“A lot of them don’t want to say anything negative about Kleiner Perkins in case they might want to take money from them in the future, but their personal opinion that they hold tends to go toward Ellen Pao,” she says.

In Silicon Valley, pedigree and credentials carry a lot of weight. So the fact that Pao – with a bachelor’s in engineering from Princeton, a JD and MBA from Harvard – was called “unqualified” by Kleiner Perkins’ attorney Lynne Hermle in court is considered galling to some. The tech entrepreneur interviewed (who wished not to be identified) called it a sign of “the casual sexism.”

2. People are curious as to how the witnesses’ testimonies will impact their careers.

Close attention is being paid to those who testify, says the Stanford b-school student.

“We’re all wondering, “who will testify? Will it ruin their careers if they do?’”

3. There is a debate about whether Pao’s case will result in fewer — or more — VC firms hiring or promoting women.

Could Pao’s case discourage VC firms from hiring women? It’s been described as “one of the nastiest things” that’s being whispered among inner-circles of tech and media. Both Nellie Bowles and Liz Gannes at Recode say they’ve heard this discussed. Erika Brown Ekiel, a former director of marketing at Greylock Partners according to her LinkedIn profile, claimed to have heard it straight from the horse’s mouth. She tweeted on March 5 that a VC told her he’d be less likely to hire a female partner if Kleiner loses the case.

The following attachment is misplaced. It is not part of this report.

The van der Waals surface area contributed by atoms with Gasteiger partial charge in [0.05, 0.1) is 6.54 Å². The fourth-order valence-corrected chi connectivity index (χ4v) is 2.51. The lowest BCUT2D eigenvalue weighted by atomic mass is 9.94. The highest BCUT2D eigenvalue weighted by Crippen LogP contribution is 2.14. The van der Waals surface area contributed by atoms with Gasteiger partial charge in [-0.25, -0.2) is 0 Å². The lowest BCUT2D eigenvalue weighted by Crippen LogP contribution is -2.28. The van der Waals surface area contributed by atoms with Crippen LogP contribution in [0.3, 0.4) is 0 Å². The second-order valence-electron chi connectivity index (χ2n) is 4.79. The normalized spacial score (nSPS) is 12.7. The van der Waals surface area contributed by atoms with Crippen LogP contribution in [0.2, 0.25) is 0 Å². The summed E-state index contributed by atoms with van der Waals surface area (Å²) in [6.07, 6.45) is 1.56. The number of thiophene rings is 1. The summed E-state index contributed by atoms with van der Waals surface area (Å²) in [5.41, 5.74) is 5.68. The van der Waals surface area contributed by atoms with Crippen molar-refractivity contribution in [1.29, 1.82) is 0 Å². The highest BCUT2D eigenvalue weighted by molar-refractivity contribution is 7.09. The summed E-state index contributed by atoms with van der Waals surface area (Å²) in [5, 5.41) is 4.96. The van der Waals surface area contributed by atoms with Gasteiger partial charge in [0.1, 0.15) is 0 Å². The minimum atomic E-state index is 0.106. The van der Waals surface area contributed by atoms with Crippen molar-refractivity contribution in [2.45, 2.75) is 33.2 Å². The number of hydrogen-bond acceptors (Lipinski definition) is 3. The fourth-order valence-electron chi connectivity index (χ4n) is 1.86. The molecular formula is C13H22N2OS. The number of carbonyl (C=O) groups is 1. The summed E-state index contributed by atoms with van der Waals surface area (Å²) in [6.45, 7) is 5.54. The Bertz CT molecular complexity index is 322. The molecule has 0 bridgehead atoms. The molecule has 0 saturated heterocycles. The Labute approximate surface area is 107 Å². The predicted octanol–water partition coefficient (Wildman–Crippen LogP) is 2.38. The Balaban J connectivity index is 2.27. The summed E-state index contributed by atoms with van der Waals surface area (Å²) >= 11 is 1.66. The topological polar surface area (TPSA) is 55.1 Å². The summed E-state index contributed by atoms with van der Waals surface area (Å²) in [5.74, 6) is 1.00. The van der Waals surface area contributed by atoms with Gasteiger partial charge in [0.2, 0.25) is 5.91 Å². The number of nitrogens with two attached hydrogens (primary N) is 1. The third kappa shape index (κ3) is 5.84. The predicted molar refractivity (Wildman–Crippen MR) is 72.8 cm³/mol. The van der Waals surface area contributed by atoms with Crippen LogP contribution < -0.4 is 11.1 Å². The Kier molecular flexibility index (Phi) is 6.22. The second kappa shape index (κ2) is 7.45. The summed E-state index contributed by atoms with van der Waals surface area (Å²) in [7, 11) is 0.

Wang, however, says she hasn’t heard such sentiments. “I don’t think Kleiner Perkins came out looking well,” she says. “I don’t think VC firms want to risk a PR nightmare.”

4. This case may discourage women from working at VC firms.

“I think certainly the case will affect the number of women who would have [at one time] chosen to go to certain VC firms,” says Wang. Are women better off starting at a smaller VC firm than the blue chip Kleiner Perkins, which has a long-established culture? This is the question some are asking.

“I remembered [Harvard Business School professor Paul Gombers] saying [during his testimony] that larger, more established firms were better for women and I thought that that was totally nonsensical,” says Wang. “I would expect that older, more established firms would be harder for women to navigate.”